12. According to the relevant case law of the Boards of Appeal the question of the allowable width of a claim in relation to sufficiency depends on the evidence on file in each case. Therefore, in some cases the boards found on the basis of the available evidence that the subject-matter of broad claims was not disclosed by the specification in a manner sufficiently clear and complete for it to be carried by a skilled person, for example T 694/92 (supra), whereas in others they found that it was, for example T 412/93 (supra). This view is also expressed by the board in decision T 636/97 of 26 March 1998.
13. The board finds that the appellants in the present case did not provide evidence showing that the invention claimed is not disclosed in a manner sufficiently clear and complete for it to be carried out by a person skilled in the art. Therefore, the requirements of Article 83 EPC are met.
14. The appellants consider document OD2 as novelty-destroying to the subject-matter of claims 1, 14 and 15. It is argued that this document implicitly discloses the use of a glass support, to the smooth impermeable surface of which are covalently bound nucleic acids.
15. The implicit disclosure content of a document is the information which the skilled person derives from it directly and unambiguously on the basis of his/her common general knowledge in combination with the explicit disclosure of that document.
16. Thus, at first, the explicit disclosure content of document OD2 has to be determined. Document OD2 relates to a method of analyzing an analyte in a sample including optional control procedures. The compound to be analysed may be a protein or a nucleic acid. The general description of the support is as follows:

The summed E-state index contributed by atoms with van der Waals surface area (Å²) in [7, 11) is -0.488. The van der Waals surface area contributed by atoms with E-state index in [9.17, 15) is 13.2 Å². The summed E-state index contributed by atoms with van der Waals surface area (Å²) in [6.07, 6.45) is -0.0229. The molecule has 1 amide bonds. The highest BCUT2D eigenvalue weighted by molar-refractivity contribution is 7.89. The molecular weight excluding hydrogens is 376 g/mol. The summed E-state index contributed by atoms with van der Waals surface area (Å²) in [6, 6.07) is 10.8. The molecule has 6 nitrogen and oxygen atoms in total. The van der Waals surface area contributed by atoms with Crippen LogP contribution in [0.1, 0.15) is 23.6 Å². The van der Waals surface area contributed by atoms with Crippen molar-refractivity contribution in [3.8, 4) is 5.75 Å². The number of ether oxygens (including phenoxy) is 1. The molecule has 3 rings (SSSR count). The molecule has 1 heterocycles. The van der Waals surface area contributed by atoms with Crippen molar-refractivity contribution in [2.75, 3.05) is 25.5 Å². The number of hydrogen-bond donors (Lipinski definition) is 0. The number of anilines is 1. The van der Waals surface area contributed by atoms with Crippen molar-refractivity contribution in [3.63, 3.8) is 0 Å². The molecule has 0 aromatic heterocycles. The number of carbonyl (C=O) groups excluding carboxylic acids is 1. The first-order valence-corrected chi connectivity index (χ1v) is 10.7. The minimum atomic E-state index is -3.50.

"The solid support itself may assume a variety of configurations such as, eg, a flat rectangular sheet; a round sheet; a rod; a stick; a cylinder; etc. Preferably, the support is a flat, rectangular sheet. For obvious reasons the solid support is preferably water-insoluble and flexible. The solid support may be made of a material selected from the group consisting of: polyvinyl, polystyrene, cellulose, nylon or glass (eg, solid, fiber, etc)" (page 6).
"The solid support is insoluble in the solution being analyzed and is preferably sufficiently flexible to provide for ease of manipulation. The support of the invention may assume a variety of configurations and may be round and flat, card-like, e.g., square or rectangular and flat, tubular, a rod, a stick, cylinder, etc. The support used may obviously be any material capable of maintaining its general configuration during use" (page 21-22).
The specific examples describe attachment of immunoglobulins to a polystyrene support. On page 44 it is mentioned that "nucleic acids and polysaccharides binding to plastic surfaces may be facilitated by a polycationic linking polymer such as polylysine".
Claims characterizing the support read: "17. The system as defined by claim 1 wherein said solid support is insoluble and flexible, and is selected from the group consisting of: a flat, rectangular sheet; a round sheet; and rod; a stick; or a cylinder." and "18. The system as defined by claim 17 wherein said support is made of a material selected from the group consisting of: polyvinyl, polystyrene, cellulose, nylon or glass."
16.1 Hence, the skilled person derives from the whole explicit disclosure that the kind of glass contemplated as support in document OD2 should be water-insoluble and flexible.